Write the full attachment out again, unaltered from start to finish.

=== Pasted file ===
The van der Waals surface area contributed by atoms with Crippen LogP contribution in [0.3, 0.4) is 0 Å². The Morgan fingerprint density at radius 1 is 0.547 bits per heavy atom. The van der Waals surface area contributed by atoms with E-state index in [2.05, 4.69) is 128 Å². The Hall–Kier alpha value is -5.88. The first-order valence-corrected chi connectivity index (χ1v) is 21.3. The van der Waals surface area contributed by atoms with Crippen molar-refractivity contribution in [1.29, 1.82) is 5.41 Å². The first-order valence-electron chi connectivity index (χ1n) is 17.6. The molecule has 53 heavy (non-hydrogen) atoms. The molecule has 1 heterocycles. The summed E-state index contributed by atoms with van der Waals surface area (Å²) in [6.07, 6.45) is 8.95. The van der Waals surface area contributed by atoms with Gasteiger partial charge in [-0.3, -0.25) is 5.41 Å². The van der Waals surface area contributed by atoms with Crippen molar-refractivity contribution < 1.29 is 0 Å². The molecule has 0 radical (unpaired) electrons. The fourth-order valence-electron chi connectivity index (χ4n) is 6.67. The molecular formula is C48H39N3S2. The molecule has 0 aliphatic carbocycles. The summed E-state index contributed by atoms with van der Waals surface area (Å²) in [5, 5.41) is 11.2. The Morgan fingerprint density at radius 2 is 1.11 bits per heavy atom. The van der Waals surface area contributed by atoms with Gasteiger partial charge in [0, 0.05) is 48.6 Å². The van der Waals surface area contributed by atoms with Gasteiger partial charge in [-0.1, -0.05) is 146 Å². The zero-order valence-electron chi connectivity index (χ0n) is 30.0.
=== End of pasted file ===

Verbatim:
The van der Waals surface area contributed by atoms with Crippen LogP contribution in [0.3, 0.4) is 0 Å². The Morgan fingerprint density at radius 1 is 0.547 bits per heavy atom. The van der Waals surface area contributed by atoms with E-state index in [2.05, 4.69) is 128 Å². The Hall–Kier alpha value is -5.88. The first-order valence-corrected chi connectivity index (χ1v) is 21.3. The van der Waals surface area contributed by atoms with Crippen molar-refractivity contribution in [1.29, 1.82) is 5.41 Å². The first-order valence-electron chi connectivity index (χ1n) is 17.6. The molecule has 53 heavy (non-hydrogen) atoms. The molecule has 1 heterocycles. The summed E-state index contributed by atoms with van der Waals surface area (Å²) in [6.07, 6.45) is 8.95. The van der Waals surface area contributed by atoms with Gasteiger partial charge in [-0.3, -0.25) is 5.41 Å². The van der Waals surface area contributed by atoms with Crippen molar-refractivity contribution < 1.29 is 0 Å². The molecule has 0 radical (unpaired) electrons. The fourth-order valence-electron chi connectivity index (χ4n) is 6.67. The molecular formula is C48H39N3S2. The molecule has 0 aliphatic carbocycles. The summed E-state index contributed by atoms with van der Waals surface area (Å²) in [5, 5.41) is 11.2. The Morgan fingerprint density at radius 2 is 1.11 bits per heavy atom. The van der Waals surface area contributed by atoms with Gasteiger partial charge in [0, 0.05) is 48.6 Å². The van der Waals surface area contributed by atoms with Gasteiger partial charge in [-0.1, -0.05) is 146 Å². The zero-order valence-electron chi connectivity index (χ0n) is 30.0.